EFSI was launched in July 2015 to boost investment and stimulate economic growth and employment in the EU, at a time when Europe was still recovering from the financial and economic crisis. It was originally foreseen to have a short investment period to maximise the impact, until July 2018. Due to its success, EFSI was expanded in size and extended in duration in December 2017. Its investment period now lasts until end-2020, the end of the current long-term budget, or Multiannual Financial Framework (MFF). No new investments can be undertaken under EFSI after 2020 but – as with most EU financial instruments – the liabilities run for much longer.
The InvestEU Programme builds on the success of EFSI, and will continue to create and support jobs across the EU by following the same model based on an EU budget guarantee.
Is InvestEU taking budget from other financing programmes? What will happen to programmes like COSME and InnovFin?
The InvestEU Fund will bring under one roof the 14 EU financial instruments currently supporting investment in the EU, giving it a single, strong brand. The InvestEU Fund will capture the objectives of existing instruments such as COSME and InnovFin and be able to boost investments even further thanks to the larger scale and efficiencies of the single InvestEU Fund. The four InvestEU Fund policy areas place emphasis on areas of strategic importance for the EU, with €11.25 billion each of the guarantee earmarked for small businesses and a further €11.25 billion earmarked for research, innovation and digitisation.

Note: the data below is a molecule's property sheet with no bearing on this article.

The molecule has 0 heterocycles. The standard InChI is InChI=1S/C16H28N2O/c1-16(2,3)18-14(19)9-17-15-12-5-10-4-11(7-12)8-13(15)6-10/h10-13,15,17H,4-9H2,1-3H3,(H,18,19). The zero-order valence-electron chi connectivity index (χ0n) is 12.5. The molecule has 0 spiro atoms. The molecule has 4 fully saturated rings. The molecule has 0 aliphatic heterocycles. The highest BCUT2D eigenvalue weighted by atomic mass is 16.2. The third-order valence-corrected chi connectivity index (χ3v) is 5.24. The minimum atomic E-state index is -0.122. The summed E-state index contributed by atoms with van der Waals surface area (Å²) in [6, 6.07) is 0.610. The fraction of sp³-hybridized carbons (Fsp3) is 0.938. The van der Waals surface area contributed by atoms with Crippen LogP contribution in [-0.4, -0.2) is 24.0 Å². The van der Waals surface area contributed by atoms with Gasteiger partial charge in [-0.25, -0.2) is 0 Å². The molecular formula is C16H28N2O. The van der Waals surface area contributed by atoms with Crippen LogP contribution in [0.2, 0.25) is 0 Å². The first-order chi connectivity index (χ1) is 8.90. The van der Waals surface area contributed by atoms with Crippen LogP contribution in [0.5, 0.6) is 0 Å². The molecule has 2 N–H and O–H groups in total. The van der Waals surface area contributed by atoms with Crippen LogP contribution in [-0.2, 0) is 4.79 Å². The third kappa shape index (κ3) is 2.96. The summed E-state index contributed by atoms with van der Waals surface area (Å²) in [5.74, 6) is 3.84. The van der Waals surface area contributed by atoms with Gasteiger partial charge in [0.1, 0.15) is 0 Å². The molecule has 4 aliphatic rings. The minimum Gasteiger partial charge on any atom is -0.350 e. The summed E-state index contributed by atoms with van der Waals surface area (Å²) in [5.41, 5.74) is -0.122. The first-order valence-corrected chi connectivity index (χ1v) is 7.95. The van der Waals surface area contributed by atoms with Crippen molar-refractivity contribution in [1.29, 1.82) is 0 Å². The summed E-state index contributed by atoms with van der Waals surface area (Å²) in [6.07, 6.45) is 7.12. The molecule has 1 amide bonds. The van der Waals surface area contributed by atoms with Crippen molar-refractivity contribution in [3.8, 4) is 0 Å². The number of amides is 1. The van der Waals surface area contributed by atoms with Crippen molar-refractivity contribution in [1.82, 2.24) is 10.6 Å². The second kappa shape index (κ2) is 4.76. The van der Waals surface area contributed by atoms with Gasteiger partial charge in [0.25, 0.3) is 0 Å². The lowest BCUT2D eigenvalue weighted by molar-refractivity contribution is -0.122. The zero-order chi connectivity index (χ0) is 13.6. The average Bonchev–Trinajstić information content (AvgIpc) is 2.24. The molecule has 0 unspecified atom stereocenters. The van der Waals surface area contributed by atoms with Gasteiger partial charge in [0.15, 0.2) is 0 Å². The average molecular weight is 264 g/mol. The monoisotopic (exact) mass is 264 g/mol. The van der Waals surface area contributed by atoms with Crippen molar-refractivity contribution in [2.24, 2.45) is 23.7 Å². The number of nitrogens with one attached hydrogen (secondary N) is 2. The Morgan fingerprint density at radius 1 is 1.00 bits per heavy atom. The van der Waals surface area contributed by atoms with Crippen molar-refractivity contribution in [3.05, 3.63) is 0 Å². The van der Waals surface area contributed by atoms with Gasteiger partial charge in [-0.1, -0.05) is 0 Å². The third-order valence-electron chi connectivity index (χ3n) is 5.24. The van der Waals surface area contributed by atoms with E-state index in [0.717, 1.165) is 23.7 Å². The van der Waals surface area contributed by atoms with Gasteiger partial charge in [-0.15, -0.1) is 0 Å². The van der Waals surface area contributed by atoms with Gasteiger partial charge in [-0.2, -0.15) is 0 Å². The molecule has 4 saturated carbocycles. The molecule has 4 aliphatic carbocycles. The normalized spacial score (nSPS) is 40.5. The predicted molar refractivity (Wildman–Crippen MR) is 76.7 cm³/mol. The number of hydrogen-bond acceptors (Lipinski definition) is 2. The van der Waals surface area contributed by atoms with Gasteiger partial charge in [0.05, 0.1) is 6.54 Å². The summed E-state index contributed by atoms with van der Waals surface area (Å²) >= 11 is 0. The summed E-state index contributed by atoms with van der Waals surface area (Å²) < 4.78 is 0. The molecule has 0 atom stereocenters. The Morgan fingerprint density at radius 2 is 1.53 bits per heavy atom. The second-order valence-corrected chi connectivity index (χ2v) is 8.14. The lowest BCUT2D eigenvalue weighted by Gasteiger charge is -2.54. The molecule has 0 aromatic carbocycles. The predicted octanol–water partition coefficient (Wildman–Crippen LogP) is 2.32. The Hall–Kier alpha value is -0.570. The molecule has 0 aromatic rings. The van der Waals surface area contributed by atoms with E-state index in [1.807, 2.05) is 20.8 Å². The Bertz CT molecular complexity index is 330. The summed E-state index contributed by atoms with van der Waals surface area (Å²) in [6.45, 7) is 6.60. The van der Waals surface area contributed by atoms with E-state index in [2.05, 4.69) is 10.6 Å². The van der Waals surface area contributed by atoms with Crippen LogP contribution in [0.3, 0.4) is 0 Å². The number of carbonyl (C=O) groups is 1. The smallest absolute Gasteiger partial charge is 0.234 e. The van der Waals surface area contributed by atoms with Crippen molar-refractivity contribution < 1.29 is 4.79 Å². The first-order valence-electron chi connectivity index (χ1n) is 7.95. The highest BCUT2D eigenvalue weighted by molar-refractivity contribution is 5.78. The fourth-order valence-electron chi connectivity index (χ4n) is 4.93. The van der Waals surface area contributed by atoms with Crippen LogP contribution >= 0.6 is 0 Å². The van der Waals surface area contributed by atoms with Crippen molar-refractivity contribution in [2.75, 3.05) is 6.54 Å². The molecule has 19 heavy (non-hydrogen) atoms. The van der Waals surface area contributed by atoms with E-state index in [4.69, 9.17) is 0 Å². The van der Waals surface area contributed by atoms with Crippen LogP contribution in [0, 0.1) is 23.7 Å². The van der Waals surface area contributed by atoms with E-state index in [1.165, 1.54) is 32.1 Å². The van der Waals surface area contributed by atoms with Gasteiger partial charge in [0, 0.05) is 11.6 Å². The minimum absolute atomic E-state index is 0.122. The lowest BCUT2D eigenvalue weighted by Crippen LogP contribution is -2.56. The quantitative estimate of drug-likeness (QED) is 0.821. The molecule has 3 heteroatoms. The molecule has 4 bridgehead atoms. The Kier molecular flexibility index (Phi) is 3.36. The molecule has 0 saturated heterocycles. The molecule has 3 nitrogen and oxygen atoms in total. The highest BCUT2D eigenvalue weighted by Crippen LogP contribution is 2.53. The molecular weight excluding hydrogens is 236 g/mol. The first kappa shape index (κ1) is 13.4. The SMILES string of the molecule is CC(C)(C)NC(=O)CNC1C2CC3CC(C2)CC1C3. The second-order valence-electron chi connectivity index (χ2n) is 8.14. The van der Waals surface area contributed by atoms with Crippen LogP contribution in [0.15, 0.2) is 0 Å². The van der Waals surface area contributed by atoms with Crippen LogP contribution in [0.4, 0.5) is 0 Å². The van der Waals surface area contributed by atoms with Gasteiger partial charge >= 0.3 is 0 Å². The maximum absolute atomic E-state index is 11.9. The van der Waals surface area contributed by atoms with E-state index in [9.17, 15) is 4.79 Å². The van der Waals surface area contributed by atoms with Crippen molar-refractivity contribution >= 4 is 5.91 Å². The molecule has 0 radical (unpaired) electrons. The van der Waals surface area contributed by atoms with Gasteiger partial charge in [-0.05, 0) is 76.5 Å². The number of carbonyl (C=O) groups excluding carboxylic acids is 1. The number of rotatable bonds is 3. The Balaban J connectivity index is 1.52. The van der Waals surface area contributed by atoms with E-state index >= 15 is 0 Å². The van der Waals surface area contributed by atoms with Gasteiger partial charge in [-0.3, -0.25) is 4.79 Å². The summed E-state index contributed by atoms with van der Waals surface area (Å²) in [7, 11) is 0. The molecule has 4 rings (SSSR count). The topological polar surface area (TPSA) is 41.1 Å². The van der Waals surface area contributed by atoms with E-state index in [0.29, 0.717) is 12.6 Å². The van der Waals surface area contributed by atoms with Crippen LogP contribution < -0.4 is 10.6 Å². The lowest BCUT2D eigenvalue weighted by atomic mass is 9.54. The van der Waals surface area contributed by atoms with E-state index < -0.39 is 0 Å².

Can InvestEU financing be blended with EU grants?
Yes. Blending can be necessary in some situations to underpin investments in order to address particular market failures or investment gaps. The InvestEU Fund can be combined with grants or financial instruments, or both, funded by the centrally managed Union budget or by the EU Emissions Trading System (ETS) Innovation Fund. Such combinations can create advantages for project promoters in sectors such as transport, research and digital. When a project uses EU grants and InvestEU, the InvestEU rules will apply for the entire project. This means a single rulebook and a major simplification compared to today.
What will be the risk profile of investments? What type of investments will the InvestEU Fund be targeting compared to today’s financial instruments?
The InvestEU Fund will target economically viable projects in areas where there are market failures or investment gaps. The InvestEU Fund instruments will seek to attract commercial financing to a wide range of operations and beneficiaries and will only support projects where financing could not be obtained at all or not at the required terms without InvestEU Fund support. It will also target higher risk projects in specific areas.
In addition, InvestEU places more emphasis on social investment and skills. The allocation for budgetary guarantees and financial instruments in the social sector under the current long-term EU budget amounts to €2.2 billion whereas InvestEU allocates €4 billion of the EU guarantee to this policy area, almost doubling what is currently available.